On the 9th of October, hundreds of thousands of civilians were displaced to nearby cities with the beginning of the Turkish aggression against the areas of northeastern Syria, they fled far from the scene of war where a large part of them settled in schools within cities such as Qamishli, Hasakah and Tal Tamr.
One of the negative impacts of the Turkish attacks on the region was affecting the education sector, as Muhammad Salih Abdo the co-chair of the Education Authority in al-Jazira region told North-Press that about 260 schools, distributed among three areas, are out of service, which are 150 schools in Ras al-Ain, 60 schools in Zarkan/Abu Rasin area, and 50 schools in Tal Tamr, in addition to 115 schools have been converted into shelters for displaced people in Hasakah and Qamishli.
Abdo continues explaining that about 65,000 male and female students were deprived of education, and nearly 4,000 teachers stopped teaching, because the schools were being affected by the Turkish invasion, and a large part of them turned into shelters. He noted that the Education Authority is taking some measures to solve these problems, including transferring the residents of 56 schools of Hasaka to Tuweina camp, in order to ensure the return of students and teachers to schools.
Moreover, Muhammad Salih Abdo the co-chair of the Education Authority in al-Jazira region pointed out that attendance has been intensified at Hasakah schools, where some are divided into two or three shifts to make up for the shortage that students suffered during the closure of their schools and to restore educational life to normal.
Regarding displaced students, Abdo said there are plans for the Authority to return displaced students back to their study in appropriate forms.
Schools are witnessing today large numbers of students within the same class, where the number of students in some of schools reaches 70 students, as the timing of one class is insufficient for explaining some subjects due to its difficulty.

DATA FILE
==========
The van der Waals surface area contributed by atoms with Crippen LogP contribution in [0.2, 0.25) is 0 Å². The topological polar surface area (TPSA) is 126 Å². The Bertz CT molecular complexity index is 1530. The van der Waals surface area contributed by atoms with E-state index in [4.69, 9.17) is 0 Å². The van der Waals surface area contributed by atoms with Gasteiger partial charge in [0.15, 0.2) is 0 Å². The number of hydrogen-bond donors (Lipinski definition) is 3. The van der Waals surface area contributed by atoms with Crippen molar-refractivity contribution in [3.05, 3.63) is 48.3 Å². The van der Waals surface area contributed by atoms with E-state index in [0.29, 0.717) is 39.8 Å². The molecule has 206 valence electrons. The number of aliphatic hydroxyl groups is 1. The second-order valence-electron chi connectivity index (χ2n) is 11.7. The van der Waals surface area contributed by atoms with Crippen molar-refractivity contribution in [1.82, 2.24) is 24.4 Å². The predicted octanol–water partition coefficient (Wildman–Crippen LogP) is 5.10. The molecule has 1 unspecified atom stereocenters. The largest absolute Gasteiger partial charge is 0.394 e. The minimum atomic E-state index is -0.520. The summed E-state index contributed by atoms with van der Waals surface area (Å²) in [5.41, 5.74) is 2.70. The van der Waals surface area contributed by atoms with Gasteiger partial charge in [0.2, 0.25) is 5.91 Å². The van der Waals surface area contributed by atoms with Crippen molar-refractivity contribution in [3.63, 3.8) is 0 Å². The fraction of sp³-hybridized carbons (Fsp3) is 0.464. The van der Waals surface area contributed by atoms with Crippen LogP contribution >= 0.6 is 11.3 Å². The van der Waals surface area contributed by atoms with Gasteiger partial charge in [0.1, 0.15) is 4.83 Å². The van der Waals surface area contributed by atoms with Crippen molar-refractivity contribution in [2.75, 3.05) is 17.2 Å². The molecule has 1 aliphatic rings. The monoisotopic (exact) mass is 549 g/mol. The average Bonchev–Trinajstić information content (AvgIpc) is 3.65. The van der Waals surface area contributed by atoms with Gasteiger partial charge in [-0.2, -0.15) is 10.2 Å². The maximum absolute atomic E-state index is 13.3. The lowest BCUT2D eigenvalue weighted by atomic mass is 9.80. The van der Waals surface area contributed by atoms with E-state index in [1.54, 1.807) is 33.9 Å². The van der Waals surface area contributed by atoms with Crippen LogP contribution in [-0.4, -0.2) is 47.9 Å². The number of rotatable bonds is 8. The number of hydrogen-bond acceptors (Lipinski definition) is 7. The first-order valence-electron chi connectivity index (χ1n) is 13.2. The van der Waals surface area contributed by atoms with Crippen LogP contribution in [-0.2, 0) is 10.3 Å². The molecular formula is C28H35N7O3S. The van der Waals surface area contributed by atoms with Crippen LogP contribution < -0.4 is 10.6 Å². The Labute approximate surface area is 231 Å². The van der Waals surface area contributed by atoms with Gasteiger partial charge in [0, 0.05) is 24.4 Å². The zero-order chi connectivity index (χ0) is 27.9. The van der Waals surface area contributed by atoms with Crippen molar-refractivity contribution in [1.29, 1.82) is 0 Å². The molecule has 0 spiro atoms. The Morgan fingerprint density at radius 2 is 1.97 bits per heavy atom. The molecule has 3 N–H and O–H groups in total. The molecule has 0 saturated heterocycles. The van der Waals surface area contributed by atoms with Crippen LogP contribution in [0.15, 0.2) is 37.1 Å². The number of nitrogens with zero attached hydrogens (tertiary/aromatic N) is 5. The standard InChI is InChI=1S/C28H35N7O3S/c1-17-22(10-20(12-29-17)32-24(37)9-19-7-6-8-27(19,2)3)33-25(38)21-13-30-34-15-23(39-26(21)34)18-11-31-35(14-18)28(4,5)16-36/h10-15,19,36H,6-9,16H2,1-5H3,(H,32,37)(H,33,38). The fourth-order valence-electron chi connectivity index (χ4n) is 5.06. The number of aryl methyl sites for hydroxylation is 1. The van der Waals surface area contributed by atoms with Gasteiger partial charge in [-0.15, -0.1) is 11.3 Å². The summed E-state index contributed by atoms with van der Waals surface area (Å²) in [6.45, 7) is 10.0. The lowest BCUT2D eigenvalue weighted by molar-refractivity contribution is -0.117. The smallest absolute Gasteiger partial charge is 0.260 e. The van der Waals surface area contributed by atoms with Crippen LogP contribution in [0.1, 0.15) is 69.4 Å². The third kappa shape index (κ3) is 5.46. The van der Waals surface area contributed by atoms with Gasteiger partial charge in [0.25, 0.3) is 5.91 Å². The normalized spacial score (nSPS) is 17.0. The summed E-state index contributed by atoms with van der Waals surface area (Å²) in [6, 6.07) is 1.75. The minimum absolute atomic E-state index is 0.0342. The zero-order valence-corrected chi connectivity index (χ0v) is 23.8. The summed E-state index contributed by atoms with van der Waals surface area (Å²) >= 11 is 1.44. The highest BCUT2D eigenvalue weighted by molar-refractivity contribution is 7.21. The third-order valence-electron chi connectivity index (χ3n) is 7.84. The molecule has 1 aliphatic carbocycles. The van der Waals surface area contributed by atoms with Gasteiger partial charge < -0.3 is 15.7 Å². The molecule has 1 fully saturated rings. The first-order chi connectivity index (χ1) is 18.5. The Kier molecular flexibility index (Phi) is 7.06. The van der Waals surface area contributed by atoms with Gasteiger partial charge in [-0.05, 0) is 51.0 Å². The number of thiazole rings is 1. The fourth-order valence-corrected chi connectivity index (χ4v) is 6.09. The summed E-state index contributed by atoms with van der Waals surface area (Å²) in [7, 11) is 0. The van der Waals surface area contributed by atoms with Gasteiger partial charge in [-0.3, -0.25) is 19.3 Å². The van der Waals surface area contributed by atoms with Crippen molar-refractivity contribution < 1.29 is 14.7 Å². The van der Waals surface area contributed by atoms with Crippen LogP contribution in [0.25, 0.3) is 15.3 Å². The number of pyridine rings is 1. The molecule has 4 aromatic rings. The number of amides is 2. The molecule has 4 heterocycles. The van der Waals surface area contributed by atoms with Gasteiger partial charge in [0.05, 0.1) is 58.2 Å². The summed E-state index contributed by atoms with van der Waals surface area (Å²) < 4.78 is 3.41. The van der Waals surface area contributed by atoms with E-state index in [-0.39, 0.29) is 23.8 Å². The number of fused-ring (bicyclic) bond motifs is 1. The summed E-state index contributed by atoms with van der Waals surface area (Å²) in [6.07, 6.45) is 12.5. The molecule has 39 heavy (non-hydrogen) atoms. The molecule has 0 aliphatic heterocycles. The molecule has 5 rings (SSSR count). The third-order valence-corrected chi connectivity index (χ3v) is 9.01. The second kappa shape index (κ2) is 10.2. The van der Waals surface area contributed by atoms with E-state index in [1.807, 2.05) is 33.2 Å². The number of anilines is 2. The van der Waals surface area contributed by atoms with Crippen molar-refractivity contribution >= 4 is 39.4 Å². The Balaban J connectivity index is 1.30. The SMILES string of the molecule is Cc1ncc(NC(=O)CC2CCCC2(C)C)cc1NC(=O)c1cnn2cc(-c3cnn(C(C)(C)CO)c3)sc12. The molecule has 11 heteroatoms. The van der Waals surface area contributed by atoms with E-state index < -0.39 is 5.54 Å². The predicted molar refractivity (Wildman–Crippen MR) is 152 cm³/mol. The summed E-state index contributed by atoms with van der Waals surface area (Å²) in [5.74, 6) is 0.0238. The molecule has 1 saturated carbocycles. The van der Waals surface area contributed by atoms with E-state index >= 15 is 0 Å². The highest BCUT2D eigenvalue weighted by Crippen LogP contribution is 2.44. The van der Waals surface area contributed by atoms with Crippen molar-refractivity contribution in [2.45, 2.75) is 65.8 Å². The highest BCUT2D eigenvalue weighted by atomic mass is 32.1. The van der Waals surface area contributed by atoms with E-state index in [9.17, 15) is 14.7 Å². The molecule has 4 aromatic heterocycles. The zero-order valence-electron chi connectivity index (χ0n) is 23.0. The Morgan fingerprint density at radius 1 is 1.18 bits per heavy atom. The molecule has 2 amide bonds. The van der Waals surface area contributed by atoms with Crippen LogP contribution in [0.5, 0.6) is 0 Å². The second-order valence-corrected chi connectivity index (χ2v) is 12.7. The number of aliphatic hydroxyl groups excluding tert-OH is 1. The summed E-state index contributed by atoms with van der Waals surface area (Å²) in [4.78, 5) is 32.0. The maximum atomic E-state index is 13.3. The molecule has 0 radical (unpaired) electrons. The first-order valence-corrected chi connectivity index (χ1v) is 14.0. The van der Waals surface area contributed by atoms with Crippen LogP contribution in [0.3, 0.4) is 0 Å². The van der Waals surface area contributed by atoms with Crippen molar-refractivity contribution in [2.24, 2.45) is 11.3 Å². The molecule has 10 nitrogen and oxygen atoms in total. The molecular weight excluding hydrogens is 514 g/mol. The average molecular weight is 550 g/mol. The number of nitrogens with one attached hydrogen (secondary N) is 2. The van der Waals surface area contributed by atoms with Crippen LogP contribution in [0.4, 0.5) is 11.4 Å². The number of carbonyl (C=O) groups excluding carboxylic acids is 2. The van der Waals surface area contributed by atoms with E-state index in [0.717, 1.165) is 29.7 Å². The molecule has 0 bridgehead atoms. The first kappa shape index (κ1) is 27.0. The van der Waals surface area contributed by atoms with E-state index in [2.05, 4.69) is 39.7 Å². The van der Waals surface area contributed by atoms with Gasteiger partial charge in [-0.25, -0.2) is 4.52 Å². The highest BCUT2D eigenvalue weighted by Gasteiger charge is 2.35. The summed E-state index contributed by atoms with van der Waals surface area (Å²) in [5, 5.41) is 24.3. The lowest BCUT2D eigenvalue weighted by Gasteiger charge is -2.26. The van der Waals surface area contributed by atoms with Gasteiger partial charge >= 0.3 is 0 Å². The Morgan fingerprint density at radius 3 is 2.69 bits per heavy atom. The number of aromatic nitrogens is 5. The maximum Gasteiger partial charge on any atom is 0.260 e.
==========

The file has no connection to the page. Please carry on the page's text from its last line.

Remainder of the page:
"Students have been pressured recently, as a result of the closure of schools during the Turkish bombardment, in terms of giving intensive lessons and homework, taking tests and exams in order to finish the curriculum, which in turn put a lot of pressure on the student, because in this case, he will not have enough time to study," said the math teacher Shukri Yousef to North-Press.
Yousef also stresses that when education instructors decide that teachers must adhere to the required curricula for the first semester, then teachers will not have time to finish it, and even students will not have enough time to study and digest the required lessons and subjects.
Tenth grade student Fermesk Ismail says: "When the Turkish bombing started, we escaped from the schools, where they were closed for more than 15 days, and when we returned to school, teachers intensified the lessons with no further explanation under the pretext of finishing the curriculum."
While student Yara Shaabo says: "I am forced to come to the courses at the institute because I do not understand the lessons in the school, and the teachers shorten the lessons a lot in order to finish the curriculum, which put heavy pressure on us that we do not understand the lessons and subjects required for the exams”.